Three, the studios engage in incredible gamesmanship to campaign for these nominations. They lobby, they take out expensive, continuous advertisements in the Hollywood trade papers, and they send out free screeners to all members. Mel Gibson made a point of not going out of his way to lobby the industry, and I respect him for it, but I think it cost him some nods. The only thing he did was send out the screeners, but created no profile for the movie in the trades.

There's no doubt that much of the Hollywood community wasn't enamored of the film (except for the studio execs who were blown away by its success), so there was undoubtedly a "protest" non-vote across the board when it came time for nominations, probably fanned by all the anti-Semitism controversy. I personally have met very few people in Hollywood who actually saw the movie. They all just sat back and scratched their heads as the rest of the America turned out in droves.

One thing the film has done in Hollywood is make the money people stand up and take notice. One was Rupert Murdoch at Fox, who called his execs on the carpet and asked them why they passed on "The Passion." They made the excuse that everybody passed and that the movie was a fluke. Murdoch corrected them by saying the audience is not a fluke, and if you build movies for them, they'll come, and he said he wants to see Fox put out more faith-based movies. Fox owns Zondervan, so Murdoch suggested an adaptation of "The Purpose Driven Life," [which is being made].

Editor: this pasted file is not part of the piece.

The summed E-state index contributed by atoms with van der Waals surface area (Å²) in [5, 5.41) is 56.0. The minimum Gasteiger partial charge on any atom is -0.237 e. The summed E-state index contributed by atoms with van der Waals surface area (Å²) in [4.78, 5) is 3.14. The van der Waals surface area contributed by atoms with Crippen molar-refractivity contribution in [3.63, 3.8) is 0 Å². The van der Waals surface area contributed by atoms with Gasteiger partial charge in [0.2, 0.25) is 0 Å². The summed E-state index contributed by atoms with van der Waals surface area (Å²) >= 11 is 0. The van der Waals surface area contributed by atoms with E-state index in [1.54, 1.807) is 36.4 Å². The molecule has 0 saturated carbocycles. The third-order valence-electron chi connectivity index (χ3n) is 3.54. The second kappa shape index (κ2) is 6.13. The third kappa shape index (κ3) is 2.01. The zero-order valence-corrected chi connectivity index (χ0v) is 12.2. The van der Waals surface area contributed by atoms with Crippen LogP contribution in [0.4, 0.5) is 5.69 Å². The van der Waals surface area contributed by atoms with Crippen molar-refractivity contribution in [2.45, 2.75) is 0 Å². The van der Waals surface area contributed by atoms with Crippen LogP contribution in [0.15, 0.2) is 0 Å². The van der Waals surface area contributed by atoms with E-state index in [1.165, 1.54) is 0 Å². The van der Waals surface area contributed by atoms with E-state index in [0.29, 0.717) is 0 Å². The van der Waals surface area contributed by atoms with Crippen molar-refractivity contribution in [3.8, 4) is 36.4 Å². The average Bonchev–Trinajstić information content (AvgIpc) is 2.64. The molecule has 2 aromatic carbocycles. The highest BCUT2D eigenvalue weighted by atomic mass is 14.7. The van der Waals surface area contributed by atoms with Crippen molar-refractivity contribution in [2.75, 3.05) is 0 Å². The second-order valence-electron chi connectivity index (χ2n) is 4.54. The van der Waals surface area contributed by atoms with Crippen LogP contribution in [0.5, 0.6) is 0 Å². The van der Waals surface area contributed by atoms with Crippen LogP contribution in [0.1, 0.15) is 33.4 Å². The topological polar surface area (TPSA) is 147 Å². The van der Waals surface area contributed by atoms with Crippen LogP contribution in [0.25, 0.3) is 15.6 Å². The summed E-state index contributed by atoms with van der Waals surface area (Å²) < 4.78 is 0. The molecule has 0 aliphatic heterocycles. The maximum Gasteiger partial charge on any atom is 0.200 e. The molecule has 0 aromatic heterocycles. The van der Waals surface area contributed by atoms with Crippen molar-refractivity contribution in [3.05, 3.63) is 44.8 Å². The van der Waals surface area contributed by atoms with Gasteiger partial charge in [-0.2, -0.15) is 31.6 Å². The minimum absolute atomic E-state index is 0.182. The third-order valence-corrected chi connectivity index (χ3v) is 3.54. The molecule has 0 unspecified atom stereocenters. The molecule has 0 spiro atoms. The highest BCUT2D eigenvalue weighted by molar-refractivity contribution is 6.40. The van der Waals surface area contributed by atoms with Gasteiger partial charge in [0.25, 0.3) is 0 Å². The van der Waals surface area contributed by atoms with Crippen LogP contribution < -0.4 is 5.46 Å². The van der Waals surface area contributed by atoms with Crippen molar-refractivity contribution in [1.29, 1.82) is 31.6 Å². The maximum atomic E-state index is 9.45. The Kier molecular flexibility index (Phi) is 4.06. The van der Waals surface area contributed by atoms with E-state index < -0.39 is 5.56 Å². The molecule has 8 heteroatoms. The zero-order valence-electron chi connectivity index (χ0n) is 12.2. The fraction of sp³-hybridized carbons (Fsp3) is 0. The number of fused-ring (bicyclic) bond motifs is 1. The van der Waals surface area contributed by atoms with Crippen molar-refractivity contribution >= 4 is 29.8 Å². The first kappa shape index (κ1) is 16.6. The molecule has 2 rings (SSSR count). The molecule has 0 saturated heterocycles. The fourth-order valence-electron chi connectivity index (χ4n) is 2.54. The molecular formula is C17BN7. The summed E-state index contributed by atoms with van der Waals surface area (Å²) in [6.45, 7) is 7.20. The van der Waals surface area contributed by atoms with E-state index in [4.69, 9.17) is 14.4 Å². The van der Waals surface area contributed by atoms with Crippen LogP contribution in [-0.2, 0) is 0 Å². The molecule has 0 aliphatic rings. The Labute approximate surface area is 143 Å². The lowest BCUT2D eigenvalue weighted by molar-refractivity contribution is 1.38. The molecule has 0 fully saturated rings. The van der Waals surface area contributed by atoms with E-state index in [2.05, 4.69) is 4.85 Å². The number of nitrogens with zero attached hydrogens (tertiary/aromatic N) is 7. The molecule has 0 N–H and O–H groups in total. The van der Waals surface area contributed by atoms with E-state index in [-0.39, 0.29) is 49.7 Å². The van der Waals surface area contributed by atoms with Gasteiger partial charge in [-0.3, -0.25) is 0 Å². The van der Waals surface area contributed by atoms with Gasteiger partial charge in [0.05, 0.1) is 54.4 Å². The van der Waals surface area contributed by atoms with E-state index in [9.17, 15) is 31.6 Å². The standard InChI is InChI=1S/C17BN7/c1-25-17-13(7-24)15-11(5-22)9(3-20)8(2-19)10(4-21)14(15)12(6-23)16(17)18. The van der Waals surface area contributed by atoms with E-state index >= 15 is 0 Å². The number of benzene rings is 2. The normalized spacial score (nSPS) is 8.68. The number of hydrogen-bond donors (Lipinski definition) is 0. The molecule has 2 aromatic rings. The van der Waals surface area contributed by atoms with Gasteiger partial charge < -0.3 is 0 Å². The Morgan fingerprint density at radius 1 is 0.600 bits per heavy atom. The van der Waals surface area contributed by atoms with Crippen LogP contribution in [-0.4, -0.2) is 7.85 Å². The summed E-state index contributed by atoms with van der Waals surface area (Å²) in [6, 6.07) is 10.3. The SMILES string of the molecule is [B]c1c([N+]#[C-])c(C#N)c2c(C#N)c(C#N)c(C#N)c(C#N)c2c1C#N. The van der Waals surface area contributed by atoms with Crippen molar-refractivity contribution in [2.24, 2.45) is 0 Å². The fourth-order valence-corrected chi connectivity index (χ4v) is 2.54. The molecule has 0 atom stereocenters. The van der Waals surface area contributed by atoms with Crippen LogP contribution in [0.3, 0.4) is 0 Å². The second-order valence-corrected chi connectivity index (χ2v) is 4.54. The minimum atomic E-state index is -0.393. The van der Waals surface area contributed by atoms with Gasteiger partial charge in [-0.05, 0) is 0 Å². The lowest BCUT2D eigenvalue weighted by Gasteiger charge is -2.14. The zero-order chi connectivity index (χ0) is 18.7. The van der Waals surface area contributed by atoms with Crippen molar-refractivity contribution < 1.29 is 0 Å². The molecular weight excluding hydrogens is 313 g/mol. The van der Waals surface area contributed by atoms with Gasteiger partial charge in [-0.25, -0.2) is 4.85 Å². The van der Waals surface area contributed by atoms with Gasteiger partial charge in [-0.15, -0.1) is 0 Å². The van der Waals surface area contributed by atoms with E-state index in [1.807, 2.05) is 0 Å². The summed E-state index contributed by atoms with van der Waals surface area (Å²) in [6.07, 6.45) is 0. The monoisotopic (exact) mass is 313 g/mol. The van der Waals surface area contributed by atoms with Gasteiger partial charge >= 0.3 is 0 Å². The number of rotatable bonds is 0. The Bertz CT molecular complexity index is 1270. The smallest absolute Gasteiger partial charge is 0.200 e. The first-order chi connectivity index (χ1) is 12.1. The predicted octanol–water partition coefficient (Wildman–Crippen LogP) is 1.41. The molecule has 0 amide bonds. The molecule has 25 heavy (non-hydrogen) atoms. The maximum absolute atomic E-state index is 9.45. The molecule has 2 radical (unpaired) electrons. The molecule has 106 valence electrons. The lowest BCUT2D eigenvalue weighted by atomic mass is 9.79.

So, Academy Award or not, Gibson has changed the landscape.”

This friend and former colleague is, by the way, in a small group Bible study with Hugh Hewitt, which should give him some clout here in the blog nation.

Posted by Jim at February 3, 2005 07:52 AM


Um, . . . a film adaptation of "The Purpose Driven Life"? Can someone please explain how one adapts this into a screenplay? I mean, we're talking 20th Century Fox here. I doubt they're planning to go into the Small Group Study Film Series market.

But I digress . . .